Father of the Highway Marker Program

Historical Marker #1420 in Frankfort honors Walter Allerton Wentworth, who was known as the father of the Kentucky Historical Highway Marker Program.

A native of New Hampshire, Wentworth was a graduate of Iowa State University and received his master's degree from Michigan State University. For nearly thirty years he was the director of public relations for the Borden Company in New York. During World War II he was a Zone Commander for Civil Defense in New York City. His wife, the former Aubyn Chinn Watson, was a native of Frankfort. When Wentworth retired from Borden in 1956, he and his wife moved to the capital.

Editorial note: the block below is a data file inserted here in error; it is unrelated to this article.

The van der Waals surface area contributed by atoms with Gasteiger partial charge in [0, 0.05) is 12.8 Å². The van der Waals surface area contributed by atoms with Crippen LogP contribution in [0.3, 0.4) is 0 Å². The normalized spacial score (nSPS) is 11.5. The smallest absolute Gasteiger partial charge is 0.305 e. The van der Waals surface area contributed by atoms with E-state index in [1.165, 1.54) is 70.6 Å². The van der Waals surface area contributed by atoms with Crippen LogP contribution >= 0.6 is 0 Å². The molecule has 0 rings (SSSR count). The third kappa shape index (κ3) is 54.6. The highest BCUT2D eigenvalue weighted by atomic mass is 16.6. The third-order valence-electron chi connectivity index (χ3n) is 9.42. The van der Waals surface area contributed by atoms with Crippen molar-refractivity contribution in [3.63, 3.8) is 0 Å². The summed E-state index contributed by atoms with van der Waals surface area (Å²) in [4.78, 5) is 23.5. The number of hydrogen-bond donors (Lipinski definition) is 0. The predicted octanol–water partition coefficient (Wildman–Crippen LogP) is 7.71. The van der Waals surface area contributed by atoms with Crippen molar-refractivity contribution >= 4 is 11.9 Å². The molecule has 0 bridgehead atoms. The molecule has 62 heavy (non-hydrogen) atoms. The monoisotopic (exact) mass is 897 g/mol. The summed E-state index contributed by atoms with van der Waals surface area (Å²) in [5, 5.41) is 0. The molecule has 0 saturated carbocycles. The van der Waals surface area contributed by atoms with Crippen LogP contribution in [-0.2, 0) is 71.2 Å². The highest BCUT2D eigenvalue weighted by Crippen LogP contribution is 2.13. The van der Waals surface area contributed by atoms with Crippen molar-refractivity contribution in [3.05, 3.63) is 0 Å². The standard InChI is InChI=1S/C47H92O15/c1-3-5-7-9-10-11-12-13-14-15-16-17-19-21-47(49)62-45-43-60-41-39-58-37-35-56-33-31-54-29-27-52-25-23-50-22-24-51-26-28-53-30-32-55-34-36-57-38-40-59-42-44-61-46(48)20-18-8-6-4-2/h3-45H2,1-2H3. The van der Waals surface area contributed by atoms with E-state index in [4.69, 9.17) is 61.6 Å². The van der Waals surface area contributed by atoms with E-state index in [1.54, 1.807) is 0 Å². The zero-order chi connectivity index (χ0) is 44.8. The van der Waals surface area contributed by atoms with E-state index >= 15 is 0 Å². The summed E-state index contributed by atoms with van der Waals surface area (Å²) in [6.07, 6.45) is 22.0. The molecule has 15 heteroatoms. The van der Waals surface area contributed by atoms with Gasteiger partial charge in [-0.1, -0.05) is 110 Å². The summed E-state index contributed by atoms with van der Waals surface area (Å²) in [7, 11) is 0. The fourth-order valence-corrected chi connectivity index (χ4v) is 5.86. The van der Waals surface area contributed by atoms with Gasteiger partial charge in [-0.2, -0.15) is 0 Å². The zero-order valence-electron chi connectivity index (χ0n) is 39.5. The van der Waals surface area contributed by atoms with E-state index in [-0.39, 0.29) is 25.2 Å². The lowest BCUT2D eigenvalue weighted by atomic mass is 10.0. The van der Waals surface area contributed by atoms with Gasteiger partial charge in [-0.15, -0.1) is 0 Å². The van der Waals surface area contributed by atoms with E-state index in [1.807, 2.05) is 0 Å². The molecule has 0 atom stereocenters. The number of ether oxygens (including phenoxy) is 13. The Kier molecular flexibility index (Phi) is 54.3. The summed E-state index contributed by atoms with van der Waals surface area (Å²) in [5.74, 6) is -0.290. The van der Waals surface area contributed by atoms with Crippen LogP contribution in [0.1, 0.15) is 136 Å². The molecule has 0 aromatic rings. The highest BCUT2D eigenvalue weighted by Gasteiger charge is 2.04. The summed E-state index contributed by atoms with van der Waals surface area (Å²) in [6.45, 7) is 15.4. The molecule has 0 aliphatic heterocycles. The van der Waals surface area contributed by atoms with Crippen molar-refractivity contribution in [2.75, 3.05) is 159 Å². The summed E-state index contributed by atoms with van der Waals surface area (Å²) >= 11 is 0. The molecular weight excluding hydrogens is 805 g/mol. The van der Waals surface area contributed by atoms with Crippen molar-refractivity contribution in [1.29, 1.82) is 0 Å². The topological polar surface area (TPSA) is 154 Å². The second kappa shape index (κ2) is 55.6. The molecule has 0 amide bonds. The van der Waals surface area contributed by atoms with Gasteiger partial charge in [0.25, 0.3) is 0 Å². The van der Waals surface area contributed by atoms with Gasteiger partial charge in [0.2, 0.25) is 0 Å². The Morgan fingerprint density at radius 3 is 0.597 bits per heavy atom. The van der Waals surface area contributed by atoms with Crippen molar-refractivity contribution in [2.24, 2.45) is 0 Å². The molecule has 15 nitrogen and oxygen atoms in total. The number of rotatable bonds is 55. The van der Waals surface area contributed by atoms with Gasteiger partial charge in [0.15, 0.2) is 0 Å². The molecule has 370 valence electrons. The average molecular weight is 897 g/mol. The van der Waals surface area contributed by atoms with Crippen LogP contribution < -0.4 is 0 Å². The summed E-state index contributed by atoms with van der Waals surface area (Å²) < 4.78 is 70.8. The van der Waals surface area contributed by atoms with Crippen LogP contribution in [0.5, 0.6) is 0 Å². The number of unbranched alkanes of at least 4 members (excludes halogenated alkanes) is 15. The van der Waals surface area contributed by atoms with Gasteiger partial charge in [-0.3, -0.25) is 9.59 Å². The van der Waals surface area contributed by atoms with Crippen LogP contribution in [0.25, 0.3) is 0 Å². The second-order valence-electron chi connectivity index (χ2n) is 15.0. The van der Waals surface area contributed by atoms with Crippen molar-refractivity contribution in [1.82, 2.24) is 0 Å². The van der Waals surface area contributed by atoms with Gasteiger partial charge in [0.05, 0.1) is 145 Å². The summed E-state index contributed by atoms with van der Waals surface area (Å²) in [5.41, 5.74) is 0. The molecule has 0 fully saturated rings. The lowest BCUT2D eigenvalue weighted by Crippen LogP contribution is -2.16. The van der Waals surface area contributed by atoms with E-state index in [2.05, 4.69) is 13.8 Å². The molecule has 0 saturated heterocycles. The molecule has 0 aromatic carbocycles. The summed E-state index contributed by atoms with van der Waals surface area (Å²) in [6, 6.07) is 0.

Wentworth was active in the Sons of the American Revolution, serving as President General of the National Society from 1958 to 1959, and as president of the Isaac Shelby Chapter. He was chairman of the Frankfort Municipal Housing Commission for eight years and was also a long-time member of the advisory committee of the Salvation Army. He was a member of the Civil War Round Table and an Elder and Trustee of the First Presbyterian Church, in Frankfort.

In 1962, after serving a four-year term on the Kentucky Historical Society’s Executive Committee, Wentworth was elected chairman of the Kentucky Historical Highway Marker Program. At that time, eighty percent of the few highway markers in existence were within a thirty-mile radius of Lexington. Under his leadership, nearly one thousand historical markers were added, ensuring that every county in Kentucky had at least one marker. Wentworth served as chairman of the program until his death on May 11, 1971, at the age of 82.

Today, it is fitting that W. A. Wentworth is commemorated with his own historical marker.



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